This is book about how to beat up presidents and it is perfect. This book is so perfectly kickass that if you don't agree, I'm sure this book will find a way to kick your ass. There's a lot of ass kicking in this book. I'm talking like this because I'm coming off some type of violence induced endorphin high and how I really wanted to start this review was... "In a world... where you have to defend yourself against the badasses who ran this country..." (using my deep, gravelly voice, of course), but I thought better of it because maybe no one would get it.
Anyway. Some (like...my husband for example) may wonder what I'd possibly enjoy about a book that's a humorous biographical view of each president, focusing on just how to defeat each in hand to hand combat. My answer is... what's not to love? Let me count the ways:
It has the history. O'Brien loads you with the most relevant and interesting facts and stories he could dig up to prepare you for battle. Teddy Roosevelt and the most pissed off fox in the forest is a personal favorite of mine. If you're going to defend yourself, you better know the brand of crazy you're working with.
It's inspiring. I'm currently tearing a page out of Washington's book and going to win a war based on my will alone.
It's funny. And therefore, highly entertaining.
"“If Mr. Fantastic and Professor X had a baby, there would be tons of questions, but also it would be Abraham Lincoln.”
It has new and creative uses of about every obscenity I know. I'm always looking for a wordsmith.
It's loaded with references to the male genitalia.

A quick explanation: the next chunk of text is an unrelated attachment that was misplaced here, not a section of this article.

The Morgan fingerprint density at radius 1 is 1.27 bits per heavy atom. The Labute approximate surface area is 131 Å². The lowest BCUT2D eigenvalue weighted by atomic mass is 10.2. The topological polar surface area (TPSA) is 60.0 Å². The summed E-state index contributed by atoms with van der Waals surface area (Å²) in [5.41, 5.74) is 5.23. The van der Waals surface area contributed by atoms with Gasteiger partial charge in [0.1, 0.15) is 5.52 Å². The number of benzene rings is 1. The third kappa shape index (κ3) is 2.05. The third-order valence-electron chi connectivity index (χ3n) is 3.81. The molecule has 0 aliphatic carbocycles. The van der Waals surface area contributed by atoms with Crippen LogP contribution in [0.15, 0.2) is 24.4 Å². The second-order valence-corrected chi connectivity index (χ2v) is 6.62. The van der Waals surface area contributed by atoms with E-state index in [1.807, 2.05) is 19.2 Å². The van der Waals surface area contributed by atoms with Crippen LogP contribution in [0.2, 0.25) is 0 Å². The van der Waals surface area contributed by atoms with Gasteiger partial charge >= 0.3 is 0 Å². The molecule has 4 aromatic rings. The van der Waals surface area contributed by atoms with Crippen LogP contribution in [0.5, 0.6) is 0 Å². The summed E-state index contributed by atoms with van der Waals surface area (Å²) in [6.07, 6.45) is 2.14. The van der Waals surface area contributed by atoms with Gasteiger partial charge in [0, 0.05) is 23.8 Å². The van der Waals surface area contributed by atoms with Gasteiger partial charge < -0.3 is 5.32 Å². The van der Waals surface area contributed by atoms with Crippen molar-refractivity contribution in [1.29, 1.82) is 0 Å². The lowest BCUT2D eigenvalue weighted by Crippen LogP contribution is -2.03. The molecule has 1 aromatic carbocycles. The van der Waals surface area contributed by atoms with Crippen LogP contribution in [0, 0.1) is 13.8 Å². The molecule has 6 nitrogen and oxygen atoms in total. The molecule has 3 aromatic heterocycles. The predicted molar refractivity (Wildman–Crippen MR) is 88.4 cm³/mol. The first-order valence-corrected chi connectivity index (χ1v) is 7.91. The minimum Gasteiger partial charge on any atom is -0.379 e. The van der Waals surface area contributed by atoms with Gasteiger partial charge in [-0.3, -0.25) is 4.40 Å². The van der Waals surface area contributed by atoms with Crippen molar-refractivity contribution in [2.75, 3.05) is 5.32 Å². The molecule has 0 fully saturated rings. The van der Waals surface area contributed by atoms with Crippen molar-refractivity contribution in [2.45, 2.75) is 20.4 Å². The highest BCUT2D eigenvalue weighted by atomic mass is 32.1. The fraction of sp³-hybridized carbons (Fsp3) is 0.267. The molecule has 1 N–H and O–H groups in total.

Here, I pause.
There's something you should be prepared for, dear reader, should you take on the lessons within this book. You're going to run into an enormous amount of penis. Penis jokes, Penis envy, Penis measurement. Waving penises. This book discusses the penis more than any of my favorite romance books.
In fact, the chapter on Johnson *alone* might have more uses and variations of the penis than all the romance books I've read this year, combined.
I know that JFK has seen more action than all my reads this year combined. And possibly the president who thought it was unAmerican if you didn't do it in the snow. I think that was Adams.
Clearly, this book is not for the faint of heart. You'll need a healthy sense of humor, but I will say for all the crude and or/rude delivery, it is balanced with smarts. In between jokes, there is some wonderful insights and even if you're a buff, I think a couple of takeaways could be had. I certainly had several (real, honest ones unrelated to the comparison of the presidents mettle vs. ball size).